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A recent judgement by the Bombay High Court had to clarify that a married woman not using a pallu or vermilion (sindoor) is not grounds for divorce. Astonished? Read on!
When one thinks of the term ‘Cruelty’ especially in the context of relationships and especially between husband and wife, the term seems to have such different meanings. For some, even domestic violence is not cruelty, while a few are busy fighting for silly issues, such as citing it as cruelty and grounds for divorce if a woman doesn’t follow certain rituals to ‘look’ like a married woman.
For the first time, I could not believe the reason for a plea by husband in the Bombay high court.
I was amazed to see a recent judgement here which says, “The Nagpur bench of Bombay High Court has held that the act of not covering the head with a pallu and removing vermilion from the forehead or mangalsutra would not be acts that constitute cruelty within the meaning of the term, under the provisions of the Hindu Marriage Act. In the 21st century, a man would not be entitled to seek a divorce solely on the ground that his wife does not cover her head with the pallu of her saree and sometimes removes the mangalsutra and vermilion from her forehead just to tease him.”
Honestly, does it really matter in a relationship that a woman should always carry these symbols 24/7 like an identity card?
I am not against wearing mangalsutra or toe rings or any kind of ritual which a married woman is supposed to follow. In fact, I do love to wear them but as per my own comfort and choice and these are always on and off with my lifestyle. Also, one cannot assume that a lady who wears all these is not a feminist or one who doesn’t have the courage to fight against wrong. This is just a choice for a woman – she could decide whether she really wants to wear it or not, without disrespecting those who follow these rituals or customs.
I remember when I was a teenager, one of our neighbours used to fight among themselves a lot. They were parents too of two lovely daughters. Every night the husband used to beat her for some or other reason. However, I had never seen that lady in distress in front of others or crying over her misfortune. Things always ‘appeared’ perfectly fine with no grudges and complaints. She had a choice to divorce her husband for this cruelty which is actually cruelty in every sense but she didn’t and life moved on that way. Here, I am a firm believer that a woman should be strong enough to raise her voice against injustice of this nature or anything forced on her.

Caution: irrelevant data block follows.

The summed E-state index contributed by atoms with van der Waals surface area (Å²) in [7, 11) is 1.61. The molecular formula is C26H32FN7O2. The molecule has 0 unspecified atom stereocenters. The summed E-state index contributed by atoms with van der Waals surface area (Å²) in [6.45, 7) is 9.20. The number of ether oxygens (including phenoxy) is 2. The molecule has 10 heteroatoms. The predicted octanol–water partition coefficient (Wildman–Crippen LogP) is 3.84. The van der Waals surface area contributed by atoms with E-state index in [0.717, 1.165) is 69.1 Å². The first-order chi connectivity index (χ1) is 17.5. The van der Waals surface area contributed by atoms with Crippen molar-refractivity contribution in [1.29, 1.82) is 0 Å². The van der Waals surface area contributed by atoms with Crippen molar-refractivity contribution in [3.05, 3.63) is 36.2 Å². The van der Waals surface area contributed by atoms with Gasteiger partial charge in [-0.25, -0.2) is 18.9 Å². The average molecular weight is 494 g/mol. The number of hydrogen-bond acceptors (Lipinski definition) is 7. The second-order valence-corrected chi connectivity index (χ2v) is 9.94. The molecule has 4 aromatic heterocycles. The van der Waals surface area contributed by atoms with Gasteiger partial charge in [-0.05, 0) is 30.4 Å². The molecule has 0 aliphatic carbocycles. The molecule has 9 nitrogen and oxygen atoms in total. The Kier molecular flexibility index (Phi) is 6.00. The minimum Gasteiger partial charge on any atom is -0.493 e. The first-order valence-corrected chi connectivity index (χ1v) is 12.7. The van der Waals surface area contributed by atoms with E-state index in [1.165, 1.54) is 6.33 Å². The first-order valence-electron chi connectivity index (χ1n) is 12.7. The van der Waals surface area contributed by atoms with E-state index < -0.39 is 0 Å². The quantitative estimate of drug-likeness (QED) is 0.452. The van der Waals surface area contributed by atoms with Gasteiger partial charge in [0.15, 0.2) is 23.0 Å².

However, I don’t believe that wearing a mangalsutra, vermilion – or not – proves that anyone is lesser or greater than another. It’s just like the Karwa chauth fast that married women follow. A few find it romantic and a few assume it is anti-feminist but the fact remains the same – that it’s all about your thoughts, courage, and values, and not how you are looked upon by others. If someone feels happy to carry all these signs of marriage then let her be and if someone finds it difficult to manage, then let her be. It is her choice but it surely cannot be grounds for divorce; nor can we demean anyone for this reason.
When we are heading towards bettering our society, it’s high time that we strike a balance in our relationships with love and understanding, rather than judging people by their personal choices.
Top image via Pexels
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